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R.A.J. Warneford, V.C


The Victoria Cross (VC) is the highest military decoration which is, or has been, awarded for valour "in the face of the enemy" to members of the armed forces of various Commonwealth countries, and previous British Empire territories. It takes precedence over all other orders, decorations and medals. It may be awarded to a person of any rank in any service and civilians under military command. It is usually presented to the recipient, or their next of kin, by the British monarch during an investiture held at Buckingham Palace, or by the Governor-General for awards made by other Commonwealth countries. (Wikipedia) Flight Sub-Lieutenant Reginald Alexander John Warneford was awarded the Victoria Cross for bravery in the air during the First World War.

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The Victoria Cross (VC) is the highest military decoration which is, or has been, awarded for valour "in the face of the enemy" to members of the armed forces of various Commonwealth countries, and previous British Empire territories. It takes precedence over all other orders, decorations and medals. It may be awarded to a person of any rank in any service and civilians under military command. It is usually presented to the recipient, or their next of kin, by the British monarch during an investiture held at Buckingham Palace, or by the Governor-General for awards made by other Commonwealth countries. (Wikipedia)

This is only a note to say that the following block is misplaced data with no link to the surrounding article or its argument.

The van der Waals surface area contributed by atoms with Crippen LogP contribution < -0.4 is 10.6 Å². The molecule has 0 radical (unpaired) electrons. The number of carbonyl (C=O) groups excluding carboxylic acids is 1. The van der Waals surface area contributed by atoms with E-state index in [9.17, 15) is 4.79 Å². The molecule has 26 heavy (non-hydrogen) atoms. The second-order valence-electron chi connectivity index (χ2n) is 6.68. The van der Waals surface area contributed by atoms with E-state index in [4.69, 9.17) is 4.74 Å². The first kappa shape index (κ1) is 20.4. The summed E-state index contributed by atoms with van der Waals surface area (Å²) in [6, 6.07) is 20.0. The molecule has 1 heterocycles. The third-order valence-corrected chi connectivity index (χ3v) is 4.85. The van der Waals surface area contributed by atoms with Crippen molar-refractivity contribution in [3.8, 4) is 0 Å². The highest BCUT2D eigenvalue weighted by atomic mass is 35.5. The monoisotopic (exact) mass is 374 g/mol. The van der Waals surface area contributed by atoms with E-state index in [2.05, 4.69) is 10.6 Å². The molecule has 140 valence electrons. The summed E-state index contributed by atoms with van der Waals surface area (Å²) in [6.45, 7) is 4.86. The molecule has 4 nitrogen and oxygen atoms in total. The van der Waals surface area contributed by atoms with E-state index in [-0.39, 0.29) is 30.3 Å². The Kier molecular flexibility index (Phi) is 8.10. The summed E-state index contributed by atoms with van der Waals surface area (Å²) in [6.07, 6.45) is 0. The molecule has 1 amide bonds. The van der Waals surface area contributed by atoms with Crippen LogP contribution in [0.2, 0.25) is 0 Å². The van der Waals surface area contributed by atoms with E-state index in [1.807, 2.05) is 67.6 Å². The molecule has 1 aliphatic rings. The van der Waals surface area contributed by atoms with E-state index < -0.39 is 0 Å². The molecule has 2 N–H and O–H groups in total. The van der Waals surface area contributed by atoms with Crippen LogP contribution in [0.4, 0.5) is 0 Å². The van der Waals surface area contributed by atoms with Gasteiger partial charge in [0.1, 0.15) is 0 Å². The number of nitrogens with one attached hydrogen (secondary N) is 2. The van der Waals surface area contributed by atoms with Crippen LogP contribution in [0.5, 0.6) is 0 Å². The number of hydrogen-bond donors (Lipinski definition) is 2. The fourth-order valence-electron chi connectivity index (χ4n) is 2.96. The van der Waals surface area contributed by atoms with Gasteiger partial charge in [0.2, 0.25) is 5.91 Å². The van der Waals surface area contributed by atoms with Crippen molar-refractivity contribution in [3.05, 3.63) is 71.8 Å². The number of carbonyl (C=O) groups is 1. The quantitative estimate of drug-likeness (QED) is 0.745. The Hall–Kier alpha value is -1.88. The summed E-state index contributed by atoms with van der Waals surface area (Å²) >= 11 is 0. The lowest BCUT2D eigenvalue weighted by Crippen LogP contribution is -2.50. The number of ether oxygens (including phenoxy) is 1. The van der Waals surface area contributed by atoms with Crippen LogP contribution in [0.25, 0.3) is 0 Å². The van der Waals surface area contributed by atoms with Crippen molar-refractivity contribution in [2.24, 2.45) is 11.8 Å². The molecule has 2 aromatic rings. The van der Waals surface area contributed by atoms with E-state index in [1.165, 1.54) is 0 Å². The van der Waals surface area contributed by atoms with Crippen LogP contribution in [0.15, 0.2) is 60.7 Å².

Flight Sub-Lieutenant Reginald Alexander John Warneford was awarded the Victoria Cross for bravery in the air during the First World War.

It was June 7, 1915, and Warneford had been sent on a mission to bomb Zeppelin hangars in Bruge, Belgium. Despite being a neutral country, Belgium was invaded and occupied by Germany in the First World War. It was that invasion which brought Great Britain in the war. Great Britain's Royal Naval Air Service was designated to eliminate the scourge of the Zeppelin bombers

The Zeppelins were big, slow and dangerous and were bombing England. They carried several gunners to ward off fighter aircraft and they had the advantage of a fairly steady platform from which to aim and shoot.

Warneford spotted a Zeppelin and decided to go after it instead of the hangars. He was carrying six bombs, and considered that his best chance of destroying the big Zeppelin was to get above it and use his bombs.

The Zeppelin gunners saw the fighter and were ready. Just as Warneford neared the ship the gunners would open fire. The young Sub-Lieutenant continued to stalk the Zeppelin trying to figure out what to do. He finally decided to climb out of range of their guns and position his aircraft directly above the big ship.

He dropped a bomb, but it wasn't even close. He dropped another, it was closer but it also missed. He dropped the third, fourth and fifth. Each time his bomb would get closer. He finally released his last bomb, the sixth. Boom!

Even though he was several thousand feet above the Zeppelin, the bast from the explosion flipped Warneford's plane upside down and stopped the engine. As he regained control of his aircraft he saw the Zeppelin go down in a ball of flame.

Warneford's engine wouldn't restart and he was forced to glide in and land in enemy territory. He quickly jumped out of his aircraft and fixed it, jumped back in again, and took off for his base at Dunkirk before enemy ground troops caught him.

There is a Canadian connection to the story in that Warneford, who was born in India, was in Canada at the outbreak of the war. He immediately sailed to England, joined the army but was immediately transferred to the Royal Navy Air Service for pilot training.

Just 10 days after he destroyed the Zeppelin, he was killed when his aircraft had a structural failure. Both starboard wings of his biplane collapsed.

In addition to the VC, France awarded him the LÉgion d'honneuander.

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